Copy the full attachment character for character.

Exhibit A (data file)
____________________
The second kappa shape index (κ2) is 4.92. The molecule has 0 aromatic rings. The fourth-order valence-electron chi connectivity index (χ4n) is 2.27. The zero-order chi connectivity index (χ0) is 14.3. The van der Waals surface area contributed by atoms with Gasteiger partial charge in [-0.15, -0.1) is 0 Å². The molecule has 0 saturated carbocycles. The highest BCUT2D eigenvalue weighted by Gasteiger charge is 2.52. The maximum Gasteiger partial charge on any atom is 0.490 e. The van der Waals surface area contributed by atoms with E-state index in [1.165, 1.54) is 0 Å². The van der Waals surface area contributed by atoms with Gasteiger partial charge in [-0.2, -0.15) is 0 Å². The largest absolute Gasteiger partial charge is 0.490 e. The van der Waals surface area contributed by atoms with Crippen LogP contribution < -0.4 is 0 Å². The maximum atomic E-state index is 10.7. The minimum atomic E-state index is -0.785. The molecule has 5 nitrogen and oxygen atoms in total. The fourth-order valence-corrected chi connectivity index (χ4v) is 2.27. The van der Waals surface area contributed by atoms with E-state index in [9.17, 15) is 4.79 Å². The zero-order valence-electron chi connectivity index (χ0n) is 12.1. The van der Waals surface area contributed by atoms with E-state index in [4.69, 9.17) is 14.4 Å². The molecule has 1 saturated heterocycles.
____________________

The second kappa shape index (κ2) is 4.92. The molecule has 0 aromatic rings. The fourth-order valence-electron chi connectivity index (χ4n) is 2.27. The zero-order chi connectivity index (χ0) is 14.3. The van der Waals surface area contributed by atoms with Gasteiger partial charge in [-0.15, -0.1) is 0 Å². The molecule has 0 saturated carbocycles. The highest BCUT2D eigenvalue weighted by Gasteiger charge is 2.52. The maximum Gasteiger partial charge on any atom is 0.490 e. The van der Waals surface area contributed by atoms with E-state index in [1.165, 1.54) is 0 Å². The van der Waals surface area contributed by atoms with Gasteiger partial charge in [-0.2, -0.15) is 0 Å². The largest absolute Gasteiger partial charge is 0.490 e. The van der Waals surface area contributed by atoms with Crippen LogP contribution < -0.4 is 0 Å². The maximum atomic E-state index is 10.7. The minimum atomic E-state index is -0.785. The molecule has 5 nitrogen and oxygen atoms in total. The fourth-order valence-corrected chi connectivity index (χ4v) is 2.27. The van der Waals surface area contributed by atoms with E-state index in [9.17, 15) is 4.79 Å². The zero-order valence-electron chi connectivity index (χ0n) is 12.1. The van der Waals surface area contributed by atoms with E-state index in [4.69, 9.17) is 14.4 Å². The molecule has 1 saturated heterocycles.